The body is constantly under attack by free radicals. The damage this inflicts is called oxidative stress, and it increases especially with physical exertion and stress, as well as many other factors, such as smoking and drug abuse. Our cells must protect themselves from these attacks in order to continue functioning and repair themselves. Antioxidants are the body’s primary defense against free radicals, allowing the cells to protect themselves from degradation and extending their life. As we age oxidative stress goes up, not least because of the depletion of glutathione, and interestingly, oxidative stress has been found to be connected to 74 major diseases and disorders. So as we get older the body requires a good supply of antioxidants in order to counteract one of the main drivers of the aging process; yes, oxidative stress. Antioxidants are important indeed! If the body does not receive these important compounds then it will be rendered far more susceptible to cell damage, and will most likely age faster and be more prone to disease.

Consider the mainstream diet in the West for example. Does it reflect this? Often, sadly, it does not. Mainstream eating habits have gotten a lot worse over the last fifty years, with the rise of cheap, super-processed, ‘fast’ foods. The amount of fatty, chemical-ridden rubbish with very little nutritional value consumed to such a great extent is something that is changing, but it could be a lot faster. This is certainly one important factor of why people encounter so many problems as they grow old, and many previously restricted age-related diseases are on the increase. The aging process is intricate but it is clear that someone who does not take care to observe rich, balanced nutrition is more likely to age faster and be more susceptible to a large range of accompanying problems.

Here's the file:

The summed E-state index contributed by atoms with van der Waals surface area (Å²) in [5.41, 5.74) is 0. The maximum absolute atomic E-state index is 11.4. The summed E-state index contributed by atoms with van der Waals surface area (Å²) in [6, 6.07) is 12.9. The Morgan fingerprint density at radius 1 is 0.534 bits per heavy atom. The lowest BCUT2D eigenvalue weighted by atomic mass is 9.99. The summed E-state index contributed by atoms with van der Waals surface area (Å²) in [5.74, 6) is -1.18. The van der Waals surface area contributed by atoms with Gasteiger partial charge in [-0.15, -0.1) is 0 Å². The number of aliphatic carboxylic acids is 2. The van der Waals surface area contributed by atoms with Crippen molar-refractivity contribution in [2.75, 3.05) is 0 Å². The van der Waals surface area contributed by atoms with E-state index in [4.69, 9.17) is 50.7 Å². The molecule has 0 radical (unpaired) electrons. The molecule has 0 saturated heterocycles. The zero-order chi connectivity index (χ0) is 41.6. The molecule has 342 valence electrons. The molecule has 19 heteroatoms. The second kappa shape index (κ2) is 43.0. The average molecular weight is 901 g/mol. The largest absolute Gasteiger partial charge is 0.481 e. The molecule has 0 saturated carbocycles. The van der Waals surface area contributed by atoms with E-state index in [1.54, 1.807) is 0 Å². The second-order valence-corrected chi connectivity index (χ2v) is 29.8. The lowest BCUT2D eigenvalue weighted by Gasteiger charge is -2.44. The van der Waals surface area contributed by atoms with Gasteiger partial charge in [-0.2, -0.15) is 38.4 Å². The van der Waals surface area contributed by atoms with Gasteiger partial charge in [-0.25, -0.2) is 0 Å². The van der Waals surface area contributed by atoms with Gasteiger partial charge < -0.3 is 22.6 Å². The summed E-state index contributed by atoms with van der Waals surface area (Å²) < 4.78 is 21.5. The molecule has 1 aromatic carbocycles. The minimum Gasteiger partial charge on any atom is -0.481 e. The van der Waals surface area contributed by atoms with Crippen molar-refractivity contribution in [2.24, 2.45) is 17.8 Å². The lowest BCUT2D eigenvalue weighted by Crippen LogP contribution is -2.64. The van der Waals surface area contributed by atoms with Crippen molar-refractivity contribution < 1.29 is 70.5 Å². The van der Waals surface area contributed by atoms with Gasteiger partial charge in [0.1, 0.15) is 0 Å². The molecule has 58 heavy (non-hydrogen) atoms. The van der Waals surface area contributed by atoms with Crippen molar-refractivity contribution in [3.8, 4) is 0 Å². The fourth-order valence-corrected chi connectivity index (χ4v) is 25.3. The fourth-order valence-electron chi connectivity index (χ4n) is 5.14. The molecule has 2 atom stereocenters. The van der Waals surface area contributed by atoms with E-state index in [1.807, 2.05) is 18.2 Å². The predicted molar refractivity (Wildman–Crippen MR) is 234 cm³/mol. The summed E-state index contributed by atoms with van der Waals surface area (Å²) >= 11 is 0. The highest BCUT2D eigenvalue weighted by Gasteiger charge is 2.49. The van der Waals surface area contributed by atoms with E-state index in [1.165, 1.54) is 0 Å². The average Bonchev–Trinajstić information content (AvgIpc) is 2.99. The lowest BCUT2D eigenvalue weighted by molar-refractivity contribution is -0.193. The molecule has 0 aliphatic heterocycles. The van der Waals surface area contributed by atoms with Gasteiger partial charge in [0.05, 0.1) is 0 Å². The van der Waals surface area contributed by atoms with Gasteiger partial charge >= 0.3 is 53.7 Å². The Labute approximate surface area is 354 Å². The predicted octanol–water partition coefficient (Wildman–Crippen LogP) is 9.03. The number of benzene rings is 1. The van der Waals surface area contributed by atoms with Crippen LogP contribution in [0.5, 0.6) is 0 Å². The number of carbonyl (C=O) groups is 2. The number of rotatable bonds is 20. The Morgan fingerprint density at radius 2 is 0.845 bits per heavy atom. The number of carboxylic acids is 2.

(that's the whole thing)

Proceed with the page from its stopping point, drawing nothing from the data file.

Unfortunately, many people don’t have much of an inclination, often younger people, of such basic nutritional knowledge. This is certainly an awareness and educational problem, at least more positive approaches are to be seen in schools these days; it is so important that people are given the opportunity to learn nutritional basics, especially at a young age. It is not hard to watch what one eats and cultivate an appetite for fresh, whole foods of varying colours; indeed the vast array of different colours we observe in fruits and vegetables are representative of the differing arrays of nutrients which they contain. Grapes are certainly a good example, as touched on above in the introduction to the benefits of raisins.

As well as a good stand-alone snack, raisins make for an excellent addition to so many dishes, whether it is for some extra bursts of flavour in a salad, as part of a nut mix, or as a sauce on meat! There are many possibilities. Raisins are small, easy to store/carry and eat without preparation, they certainly make for a good snack on the go. Looking at the benefits of raisins we see that the array of important substances contained within this small fruit serves many important functions in the body. This just illustrates how vital whole foods are in our diets and raisins are a particular neat example which can play an important and convenient nutritional role.